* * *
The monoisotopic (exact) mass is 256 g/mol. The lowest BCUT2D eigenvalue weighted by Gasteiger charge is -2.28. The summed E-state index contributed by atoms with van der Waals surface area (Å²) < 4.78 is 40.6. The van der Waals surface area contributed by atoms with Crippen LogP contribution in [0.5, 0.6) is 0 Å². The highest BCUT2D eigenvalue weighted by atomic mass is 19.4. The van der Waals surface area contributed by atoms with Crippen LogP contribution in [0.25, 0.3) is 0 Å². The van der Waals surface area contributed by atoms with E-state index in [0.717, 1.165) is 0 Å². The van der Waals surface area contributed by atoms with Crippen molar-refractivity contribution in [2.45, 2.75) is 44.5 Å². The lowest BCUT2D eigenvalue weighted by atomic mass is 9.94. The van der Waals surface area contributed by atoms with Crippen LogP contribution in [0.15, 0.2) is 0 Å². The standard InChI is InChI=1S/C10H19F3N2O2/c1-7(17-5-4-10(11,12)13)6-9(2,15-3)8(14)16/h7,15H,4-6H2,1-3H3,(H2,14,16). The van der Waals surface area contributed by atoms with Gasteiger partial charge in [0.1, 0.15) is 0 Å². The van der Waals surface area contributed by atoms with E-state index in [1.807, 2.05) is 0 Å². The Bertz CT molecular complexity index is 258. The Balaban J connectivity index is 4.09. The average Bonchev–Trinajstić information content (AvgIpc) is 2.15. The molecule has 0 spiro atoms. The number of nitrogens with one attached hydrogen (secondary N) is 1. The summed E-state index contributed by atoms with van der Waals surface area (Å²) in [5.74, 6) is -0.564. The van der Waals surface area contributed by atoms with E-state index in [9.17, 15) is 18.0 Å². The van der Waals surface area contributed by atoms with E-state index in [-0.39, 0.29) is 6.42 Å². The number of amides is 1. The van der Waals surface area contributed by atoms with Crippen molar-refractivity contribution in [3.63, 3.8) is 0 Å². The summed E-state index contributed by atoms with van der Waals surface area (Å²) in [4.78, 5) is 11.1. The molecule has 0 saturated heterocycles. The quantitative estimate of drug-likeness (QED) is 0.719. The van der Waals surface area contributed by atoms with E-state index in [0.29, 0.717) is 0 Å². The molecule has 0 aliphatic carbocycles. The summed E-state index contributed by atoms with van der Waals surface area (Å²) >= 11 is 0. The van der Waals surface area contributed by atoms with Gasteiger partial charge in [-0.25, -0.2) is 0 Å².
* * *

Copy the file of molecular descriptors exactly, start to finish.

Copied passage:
The monoisotopic (exact) mass is 256 g/mol. The lowest BCUT2D eigenvalue weighted by Gasteiger charge is -2.28. The summed E-state index contributed by atoms with van der Waals surface area (Å²) < 4.78 is 40.6. The van der Waals surface area contributed by atoms with Crippen LogP contribution in [0.5, 0.6) is 0 Å². The highest BCUT2D eigenvalue weighted by atomic mass is 19.4. The van der Waals surface area contributed by atoms with Crippen LogP contribution in [0.25, 0.3) is 0 Å². The van der Waals surface area contributed by atoms with E-state index in [0.717, 1.165) is 0 Å². The van der Waals surface area contributed by atoms with Crippen molar-refractivity contribution in [2.45, 2.75) is 44.5 Å². The lowest BCUT2D eigenvalue weighted by atomic mass is 9.94. The van der Waals surface area contributed by atoms with Crippen LogP contribution in [0.15, 0.2) is 0 Å². The standard InChI is InChI=1S/C10H19F3N2O2/c1-7(17-5-4-10(11,12)13)6-9(2,15-3)8(14)16/h7,15H,4-6H2,1-3H3,(H2,14,16). The van der Waals surface area contributed by atoms with Gasteiger partial charge in [0.1, 0.15) is 0 Å². The van der Waals surface area contributed by atoms with E-state index in [1.807, 2.05) is 0 Å². The Bertz CT molecular complexity index is 258. The Balaban J connectivity index is 4.09. The average Bonchev–Trinajstić information content (AvgIpc) is 2.15. The molecule has 0 spiro atoms. The number of nitrogens with one attached hydrogen (secondary N) is 1. The summed E-state index contributed by atoms with van der Waals surface area (Å²) in [5.74, 6) is -0.564. The van der Waals surface area contributed by atoms with E-state index in [9.17, 15) is 18.0 Å². The van der Waals surface area contributed by atoms with E-state index in [-0.39, 0.29) is 6.42 Å². The number of amides is 1. The van der Waals surface area contributed by atoms with Crippen molar-refractivity contribution in [3.63, 3.8) is 0 Å². The summed E-state index contributed by atoms with van der Waals surface area (Å²) in [4.78, 5) is 11.1. The molecule has 0 saturated heterocycles. The quantitative estimate of drug-likeness (QED) is 0.719. The van der Waals surface area contributed by atoms with E-state index in [0.29, 0.717) is 0 Å². The molecule has 0 aliphatic carbocycles. The summed E-state index contributed by atoms with van der Waals surface area (Å²) >= 11 is 0. The van der Waals surface area contributed by atoms with Gasteiger partial charge in [-0.25, -0.2) is 0 Å².